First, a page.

Chinese and Japanese steelmakers have demanded a record 40 per cent cut in iron ore prices in annual benchmark pricing negotiations, but are facing resistance from mining groups.
Vale, Rio Tinto and BHP Billiton, which account for more than 70 per cent of the world’s seaborne-traded ore, privately acknowledge that annual contract prices are likely to drop for the first time in seven years. But they are delaying negotiations because they believe ore demand will improve in the next few months.
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One of the great problems with monopoly or near monopoly markets is that they are able to avoid the normal market pressures of supply and demand. Despite recent mergers the steel industry is still fragmented (on a global basis), and steel manufacturers have to compete for business. The iron ore market is dominated by two large players which gives then great power to resist price pressure.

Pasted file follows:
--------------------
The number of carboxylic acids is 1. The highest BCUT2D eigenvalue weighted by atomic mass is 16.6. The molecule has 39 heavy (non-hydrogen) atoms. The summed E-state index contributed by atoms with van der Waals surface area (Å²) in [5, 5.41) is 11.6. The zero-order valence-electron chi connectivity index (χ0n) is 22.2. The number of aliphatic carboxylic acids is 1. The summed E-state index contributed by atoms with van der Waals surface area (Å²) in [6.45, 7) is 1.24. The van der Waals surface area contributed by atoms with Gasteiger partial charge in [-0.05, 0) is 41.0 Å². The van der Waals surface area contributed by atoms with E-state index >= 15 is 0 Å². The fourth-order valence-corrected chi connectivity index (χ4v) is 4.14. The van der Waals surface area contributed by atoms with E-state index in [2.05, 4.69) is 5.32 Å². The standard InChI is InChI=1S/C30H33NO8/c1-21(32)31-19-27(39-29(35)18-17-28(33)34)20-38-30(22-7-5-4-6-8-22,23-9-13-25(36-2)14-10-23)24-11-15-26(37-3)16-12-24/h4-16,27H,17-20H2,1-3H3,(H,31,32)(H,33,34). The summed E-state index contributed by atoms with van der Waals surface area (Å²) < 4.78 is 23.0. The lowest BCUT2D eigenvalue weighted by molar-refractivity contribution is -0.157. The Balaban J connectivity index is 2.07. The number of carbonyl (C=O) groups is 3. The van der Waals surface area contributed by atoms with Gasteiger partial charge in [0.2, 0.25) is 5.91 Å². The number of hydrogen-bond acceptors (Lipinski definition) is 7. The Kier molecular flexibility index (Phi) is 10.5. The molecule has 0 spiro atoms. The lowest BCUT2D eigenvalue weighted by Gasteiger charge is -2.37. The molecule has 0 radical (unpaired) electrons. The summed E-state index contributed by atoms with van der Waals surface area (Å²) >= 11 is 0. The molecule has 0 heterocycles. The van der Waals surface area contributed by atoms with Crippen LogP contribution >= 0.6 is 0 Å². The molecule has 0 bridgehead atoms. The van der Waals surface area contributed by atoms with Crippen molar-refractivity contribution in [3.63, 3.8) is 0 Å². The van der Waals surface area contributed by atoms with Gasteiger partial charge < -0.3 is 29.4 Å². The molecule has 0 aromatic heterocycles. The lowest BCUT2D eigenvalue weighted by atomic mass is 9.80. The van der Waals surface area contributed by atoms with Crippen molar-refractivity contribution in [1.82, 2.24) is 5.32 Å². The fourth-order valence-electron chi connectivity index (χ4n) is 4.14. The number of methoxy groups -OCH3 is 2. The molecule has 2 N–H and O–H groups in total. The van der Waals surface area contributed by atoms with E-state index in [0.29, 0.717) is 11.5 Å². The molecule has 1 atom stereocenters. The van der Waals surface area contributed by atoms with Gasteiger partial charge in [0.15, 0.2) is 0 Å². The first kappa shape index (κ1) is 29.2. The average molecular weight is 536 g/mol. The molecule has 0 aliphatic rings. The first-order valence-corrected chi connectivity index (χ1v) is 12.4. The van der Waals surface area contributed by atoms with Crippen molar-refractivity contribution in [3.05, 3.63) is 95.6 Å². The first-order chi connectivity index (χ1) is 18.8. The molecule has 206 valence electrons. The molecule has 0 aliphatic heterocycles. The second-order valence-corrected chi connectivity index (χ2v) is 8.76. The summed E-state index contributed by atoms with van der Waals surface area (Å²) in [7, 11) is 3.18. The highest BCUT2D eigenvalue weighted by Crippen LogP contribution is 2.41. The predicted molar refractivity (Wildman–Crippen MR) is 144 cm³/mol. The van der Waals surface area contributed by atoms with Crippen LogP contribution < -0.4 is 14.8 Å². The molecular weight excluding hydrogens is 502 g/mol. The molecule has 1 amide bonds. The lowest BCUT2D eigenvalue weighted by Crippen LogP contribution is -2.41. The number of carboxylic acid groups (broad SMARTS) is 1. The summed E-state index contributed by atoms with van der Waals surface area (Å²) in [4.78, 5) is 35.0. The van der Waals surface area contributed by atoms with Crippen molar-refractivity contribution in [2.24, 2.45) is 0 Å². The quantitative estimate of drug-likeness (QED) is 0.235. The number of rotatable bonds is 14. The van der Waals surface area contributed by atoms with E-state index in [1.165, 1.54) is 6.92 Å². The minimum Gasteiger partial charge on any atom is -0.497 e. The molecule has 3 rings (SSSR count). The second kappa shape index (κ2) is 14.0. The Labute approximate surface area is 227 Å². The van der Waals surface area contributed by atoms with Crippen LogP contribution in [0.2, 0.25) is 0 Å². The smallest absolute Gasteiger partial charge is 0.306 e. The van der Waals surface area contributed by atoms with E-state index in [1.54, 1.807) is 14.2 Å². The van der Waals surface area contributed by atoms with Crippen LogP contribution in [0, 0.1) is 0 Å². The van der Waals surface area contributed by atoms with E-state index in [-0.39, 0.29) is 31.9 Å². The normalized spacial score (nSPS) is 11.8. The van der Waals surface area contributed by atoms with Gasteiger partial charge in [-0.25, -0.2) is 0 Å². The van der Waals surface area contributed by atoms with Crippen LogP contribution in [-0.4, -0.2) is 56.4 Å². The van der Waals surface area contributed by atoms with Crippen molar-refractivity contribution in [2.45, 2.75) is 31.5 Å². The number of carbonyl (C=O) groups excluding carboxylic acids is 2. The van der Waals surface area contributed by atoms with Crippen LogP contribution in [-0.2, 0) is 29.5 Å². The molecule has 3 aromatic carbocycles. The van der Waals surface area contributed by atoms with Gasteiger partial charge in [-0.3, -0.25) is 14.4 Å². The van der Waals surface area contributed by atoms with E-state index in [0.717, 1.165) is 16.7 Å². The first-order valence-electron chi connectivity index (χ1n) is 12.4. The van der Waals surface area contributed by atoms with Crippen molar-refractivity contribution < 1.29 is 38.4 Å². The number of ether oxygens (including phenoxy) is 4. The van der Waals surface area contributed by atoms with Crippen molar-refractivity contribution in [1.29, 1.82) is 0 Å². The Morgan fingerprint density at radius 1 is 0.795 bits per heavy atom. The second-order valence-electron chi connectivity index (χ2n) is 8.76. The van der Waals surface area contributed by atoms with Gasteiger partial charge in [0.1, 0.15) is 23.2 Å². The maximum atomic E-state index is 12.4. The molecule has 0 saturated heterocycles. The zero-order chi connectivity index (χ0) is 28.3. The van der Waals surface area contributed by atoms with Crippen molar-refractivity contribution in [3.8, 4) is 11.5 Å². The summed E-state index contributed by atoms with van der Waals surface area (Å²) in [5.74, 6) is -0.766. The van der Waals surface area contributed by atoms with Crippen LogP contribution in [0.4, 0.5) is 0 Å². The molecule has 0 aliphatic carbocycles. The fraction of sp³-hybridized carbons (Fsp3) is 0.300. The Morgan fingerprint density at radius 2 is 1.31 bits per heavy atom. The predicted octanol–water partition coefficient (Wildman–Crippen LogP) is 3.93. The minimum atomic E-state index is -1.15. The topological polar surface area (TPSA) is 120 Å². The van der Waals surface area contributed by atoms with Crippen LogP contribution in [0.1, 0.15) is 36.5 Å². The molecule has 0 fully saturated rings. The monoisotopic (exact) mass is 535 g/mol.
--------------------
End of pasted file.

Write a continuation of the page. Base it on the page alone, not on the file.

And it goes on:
I have mixed feelings regarding the steelmakers, who I believe were quick to profit from rising demand in early 2008, and at times treated customers rather badly. However many of them (like most of manufacturing), are now in a very precarious position, and it will not benefit steel users long term to see any substantial contraction in the steel supply side. The ore producers must take a longer and more pragmatic view on pricing.